Republican debate: Who has qualified so far, and how to watch


The Republican National Committee is set to host the first debate of the 2024 presidential nomination cycle on Aug. 23 at the Fiserv Forum Arena in Milwaukee. This is the same venue that will host the Republican National Convention next July 15-18, when the GOP presidential ticket will be confirmed.

Set to run from 5-7 p.m. Alaska Time, the debate will be broadcast by Fox News Channel, simulcast on the Fox Business Network, and streamed online at

As the RNC’s official digital live stream partner, Rumble will feature the debate on the platform’s homepage and make it available for viewers across the country on the RNC’s Rumble channel. Fox News personalities Bret Baier and Martha MacCallum will co-moderate the event.

Tickets will be scarce, and are being managed by the Republican National Committee, in partnership with Fox News, Rumble, Young America’s Foundation, and participating candidates. The audience is anticipated to include members of the RNC, grassroots activists, college students, and elected officials.

To qualify for the debate, each Republican candidate must attract 40,000 individual donors and meet a polling threshold set by the party. This includes either receiving at least 1% of support in three national polls or 1% of support in two national polls and two early-voting state polls.

The RNC also requires candidates to sign a promise to support the eventual Republican nominee. All proof of meeting these criteria must be presented 48 hours prior to the debate. To date, none of the candidates appears to have signed the pledge.

The candidates’ podiums on the stage layout will reflect their polling numbers, placing the highest polling candidate in the center.

Current frontrunner Donald Trump has met the qualifications, but his presence at the debate is unlikely. Several top Republicans have speculated that Trump might keep everyone guessing until the last minute.

On Truth Social, Trump suggested that the debate would give him a look at potential running mates: “Let them debate so I can see who I MIGHT consider for Vice President!”

Florida Gov. Ron DeSantis, former South Carolina Gov. Nikki Haley, U.S. Sen. Tim Scott of South Carolina, entrepreneur Vivek Ramaswamy, former New Jersey Gov. Chris Christie, and North Dakota Gov. Doug Burgum have all met the polling and fundraising thresholds. Former Vice President Mike Pence is still working to meet the donor requirements.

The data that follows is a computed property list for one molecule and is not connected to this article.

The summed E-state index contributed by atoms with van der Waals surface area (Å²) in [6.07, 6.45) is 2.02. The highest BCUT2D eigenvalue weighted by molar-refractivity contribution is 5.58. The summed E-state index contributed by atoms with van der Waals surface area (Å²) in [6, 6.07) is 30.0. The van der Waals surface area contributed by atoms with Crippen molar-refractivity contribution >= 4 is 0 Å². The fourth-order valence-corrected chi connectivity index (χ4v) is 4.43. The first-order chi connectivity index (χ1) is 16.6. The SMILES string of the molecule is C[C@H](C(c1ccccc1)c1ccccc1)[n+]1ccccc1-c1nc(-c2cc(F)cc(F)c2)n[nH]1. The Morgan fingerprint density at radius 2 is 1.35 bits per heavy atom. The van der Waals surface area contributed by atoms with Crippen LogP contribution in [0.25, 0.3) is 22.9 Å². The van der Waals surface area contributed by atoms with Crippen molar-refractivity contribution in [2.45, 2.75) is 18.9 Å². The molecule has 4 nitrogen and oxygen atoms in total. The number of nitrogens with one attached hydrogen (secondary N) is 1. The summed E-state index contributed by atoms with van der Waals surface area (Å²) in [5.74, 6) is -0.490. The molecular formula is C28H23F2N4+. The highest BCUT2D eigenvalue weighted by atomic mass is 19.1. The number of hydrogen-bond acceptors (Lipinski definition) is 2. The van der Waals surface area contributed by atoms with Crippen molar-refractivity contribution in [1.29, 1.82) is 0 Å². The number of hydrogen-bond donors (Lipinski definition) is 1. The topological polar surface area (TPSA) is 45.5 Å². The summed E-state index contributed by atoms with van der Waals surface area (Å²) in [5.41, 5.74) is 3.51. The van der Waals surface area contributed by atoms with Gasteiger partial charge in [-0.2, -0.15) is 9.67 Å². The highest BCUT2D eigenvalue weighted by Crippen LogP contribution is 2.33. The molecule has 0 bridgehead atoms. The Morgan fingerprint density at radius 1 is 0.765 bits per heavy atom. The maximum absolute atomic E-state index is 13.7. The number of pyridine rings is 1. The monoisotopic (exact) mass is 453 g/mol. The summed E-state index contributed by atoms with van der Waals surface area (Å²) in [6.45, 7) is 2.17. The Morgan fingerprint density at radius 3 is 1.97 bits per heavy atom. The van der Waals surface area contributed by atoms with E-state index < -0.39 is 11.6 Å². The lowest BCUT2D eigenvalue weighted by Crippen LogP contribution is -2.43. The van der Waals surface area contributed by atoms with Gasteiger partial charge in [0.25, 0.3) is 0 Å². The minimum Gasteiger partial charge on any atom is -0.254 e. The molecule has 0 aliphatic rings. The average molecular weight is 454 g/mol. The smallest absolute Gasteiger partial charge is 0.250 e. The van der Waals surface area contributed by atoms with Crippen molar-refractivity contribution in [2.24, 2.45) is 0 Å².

Several other potential candidates, including former Arkansas Gov. Asa Hutchinson, former Texas Rep. Will Hurd, Miami Mayor Francis Suarez, former National Security Adviser John Bolton, and radio host Larry Elder, have not met the basic thresholds yet and do not appear to be gaining traction among Republican voters.

Milwaukee has not had any notable riots since May 2020, when riots broke out relating to the death of repeat criminal George Floyd in Minneapolis while he was being arrested. During that Milwaukee riot, which was one of dozens around the nation, one police officer was shot by a rioter and many businesses were looted by gangs of vandals and thieves.

More information about the debate is at this RNC link.


  1. It wouldn’t be smart for Trump to pass on free publicity. He’s hemorrhaging money fighting 9000 lawsuits and charges.

    Cost for attendance is pocket change.

    I get he’s pissed at Fox, but he can’t ignore them for the next year. Face it head on.

  2. I will stand with Mr. Trump.

    What has been done to Mr. Trump cannot be left unchallenged. That said, my preferred candidates are Vivek & Tulsi.

    In a legitimate nation, when a law is broken the state looks for who done it. Now the state has turned that upside down; they’ve picked the man and have been desperately searching for charges. Given the voluminous and vague nature of federal laws, it’s only a matter of time.

    If we let his go, if we do not shut that witch-hunt down, then our nation has truly fallen. Regardless of what the deranged Left insists, the US is the last bright light of the Renaissance. All the others are falling or have already fell.

    If we lose the United States, we’ve lost everything. Given the behavior and sins of the federal government, there is good reason to let that happen, fair enough. The thing is, the US government is not America. We are. We’ve let the federal beast grow too powerful, too bold, too insane. This next election, I fear, will be our last chance to bring the beast to heel and remind it of who is really its rightful master.

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